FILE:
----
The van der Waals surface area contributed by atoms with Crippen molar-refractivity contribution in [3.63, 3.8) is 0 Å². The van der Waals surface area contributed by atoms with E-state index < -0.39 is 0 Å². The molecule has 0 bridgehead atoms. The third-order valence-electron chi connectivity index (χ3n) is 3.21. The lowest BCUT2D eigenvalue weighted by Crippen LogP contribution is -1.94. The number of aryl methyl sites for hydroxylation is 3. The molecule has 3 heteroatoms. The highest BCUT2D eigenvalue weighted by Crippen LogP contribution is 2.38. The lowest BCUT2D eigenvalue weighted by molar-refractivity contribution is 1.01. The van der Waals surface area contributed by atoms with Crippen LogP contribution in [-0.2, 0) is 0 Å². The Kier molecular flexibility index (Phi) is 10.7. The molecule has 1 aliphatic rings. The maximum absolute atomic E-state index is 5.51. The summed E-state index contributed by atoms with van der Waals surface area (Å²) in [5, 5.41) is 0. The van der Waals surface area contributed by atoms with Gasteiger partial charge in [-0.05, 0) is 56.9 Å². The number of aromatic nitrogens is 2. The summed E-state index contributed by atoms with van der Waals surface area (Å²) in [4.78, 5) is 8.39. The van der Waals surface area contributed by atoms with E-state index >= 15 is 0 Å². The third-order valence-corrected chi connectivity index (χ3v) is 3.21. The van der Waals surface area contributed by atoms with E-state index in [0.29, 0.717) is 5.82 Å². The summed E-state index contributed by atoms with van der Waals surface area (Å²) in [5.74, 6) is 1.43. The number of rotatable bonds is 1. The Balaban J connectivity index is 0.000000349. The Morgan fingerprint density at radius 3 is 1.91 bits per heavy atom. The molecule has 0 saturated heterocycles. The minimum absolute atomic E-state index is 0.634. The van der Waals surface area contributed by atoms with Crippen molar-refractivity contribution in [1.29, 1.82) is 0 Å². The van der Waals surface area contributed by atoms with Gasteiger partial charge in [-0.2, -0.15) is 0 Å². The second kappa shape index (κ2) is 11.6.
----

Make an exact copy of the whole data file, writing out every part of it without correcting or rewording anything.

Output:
The van der Waals surface area contributed by atoms with Crippen molar-refractivity contribution in [3.63, 3.8) is 0 Å². The van der Waals surface area contributed by atoms with E-state index < -0.39 is 0 Å². The molecule has 0 bridgehead atoms. The third-order valence-electron chi connectivity index (χ3n) is 3.21. The lowest BCUT2D eigenvalue weighted by Crippen LogP contribution is -1.94. The number of aryl methyl sites for hydroxylation is 3. The molecule has 3 heteroatoms. The highest BCUT2D eigenvalue weighted by Crippen LogP contribution is 2.38. The lowest BCUT2D eigenvalue weighted by molar-refractivity contribution is 1.01. The van der Waals surface area contributed by atoms with Crippen LogP contribution in [-0.2, 0) is 0 Å². The Kier molecular flexibility index (Phi) is 10.7. The molecule has 1 aliphatic rings. The maximum absolute atomic E-state index is 5.51. The summed E-state index contributed by atoms with van der Waals surface area (Å²) in [5, 5.41) is 0. The van der Waals surface area contributed by atoms with Gasteiger partial charge in [-0.05, 0) is 56.9 Å². The number of aromatic nitrogens is 2. The summed E-state index contributed by atoms with van der Waals surface area (Å²) in [4.78, 5) is 8.39. The van der Waals surface area contributed by atoms with E-state index >= 15 is 0 Å². The third-order valence-corrected chi connectivity index (χ3v) is 3.21. The van der Waals surface area contributed by atoms with E-state index in [0.29, 0.717) is 5.82 Å². The summed E-state index contributed by atoms with van der Waals surface area (Å²) in [5.74, 6) is 1.43. The number of rotatable bonds is 1. The Balaban J connectivity index is 0.000000349. The Morgan fingerprint density at radius 3 is 1.91 bits per heavy atom. The molecule has 0 saturated heterocycles. The minimum absolute atomic E-state index is 0.634. The van der Waals surface area contributed by atoms with Crippen molar-refractivity contribution in [1.29, 1.82) is 0 Å². The van der Waals surface area contributed by atoms with Gasteiger partial charge in [-0.2, -0.15) is 0 Å². The second kappa shape index (κ2) is 11.6.